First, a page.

Marie Comerford will undoubtedly be remembered as a woman with an unquenchable thirst for the cause of Irish freedom and as a chronicler of the important events of Ireland's struggle for independence. But there was another side of Marie's character that the general public was unaware of and that was her generosity and hospitality. I often visited her at her home in Sandyford, where she held court as the grand old lady of Irish Republicanism, and where she made her vast and valuable archive available for research. Her home was crammed with mementos of Ireland's troubled past. Marie engrossed her listeners with stories of stirring episodes that she had been involved in.

Aided by her facility with words, her sometimes humorous observations and her meticulous attention to detail, students and researchers always left her company feeling they had gained an insight into the characters and events that formed our history. She could give personal pen pictures of the members of the First Dail. In old age her mature enthusiasm, energy and refusal to be daunted inspired many". Speaking of her recent presentations to Carlow, Mr. Purcell added , "I know that had she lived she would have donated many more items of historical interest to Carlow Museum, indeed she had agreed to meet myself and local photographer Rory Moran on a date in January 1983 to make another presentation".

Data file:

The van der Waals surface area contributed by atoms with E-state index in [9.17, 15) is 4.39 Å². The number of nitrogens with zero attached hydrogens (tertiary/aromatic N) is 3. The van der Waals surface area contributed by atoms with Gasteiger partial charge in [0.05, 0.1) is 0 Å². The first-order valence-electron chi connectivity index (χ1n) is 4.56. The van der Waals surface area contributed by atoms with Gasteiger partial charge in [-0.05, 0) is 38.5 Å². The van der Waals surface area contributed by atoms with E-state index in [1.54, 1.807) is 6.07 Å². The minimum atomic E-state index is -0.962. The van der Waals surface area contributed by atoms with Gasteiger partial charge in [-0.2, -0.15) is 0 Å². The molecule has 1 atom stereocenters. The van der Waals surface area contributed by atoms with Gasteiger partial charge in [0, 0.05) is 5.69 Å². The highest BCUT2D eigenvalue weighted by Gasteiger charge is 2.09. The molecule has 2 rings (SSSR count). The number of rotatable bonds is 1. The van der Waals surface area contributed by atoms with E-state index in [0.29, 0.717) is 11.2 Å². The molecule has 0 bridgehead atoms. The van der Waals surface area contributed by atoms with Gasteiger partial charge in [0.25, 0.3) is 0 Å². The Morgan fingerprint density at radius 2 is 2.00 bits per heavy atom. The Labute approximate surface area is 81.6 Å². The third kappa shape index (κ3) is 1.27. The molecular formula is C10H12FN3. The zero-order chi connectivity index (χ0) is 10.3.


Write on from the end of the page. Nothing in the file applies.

A prolific letter writer and alert to the end, an unfinished letter to The Irish Times in support of the H-Block hunger strike was found on her typewriter at the time of her death. One of last letters she had published in The Irish Times stated : The Churches have played a part in the despoliation of Ireland. I appeal to them to make amends to the Irish people , and to provide an example of Christian living, by giving up their wealth, and by joining together in unity.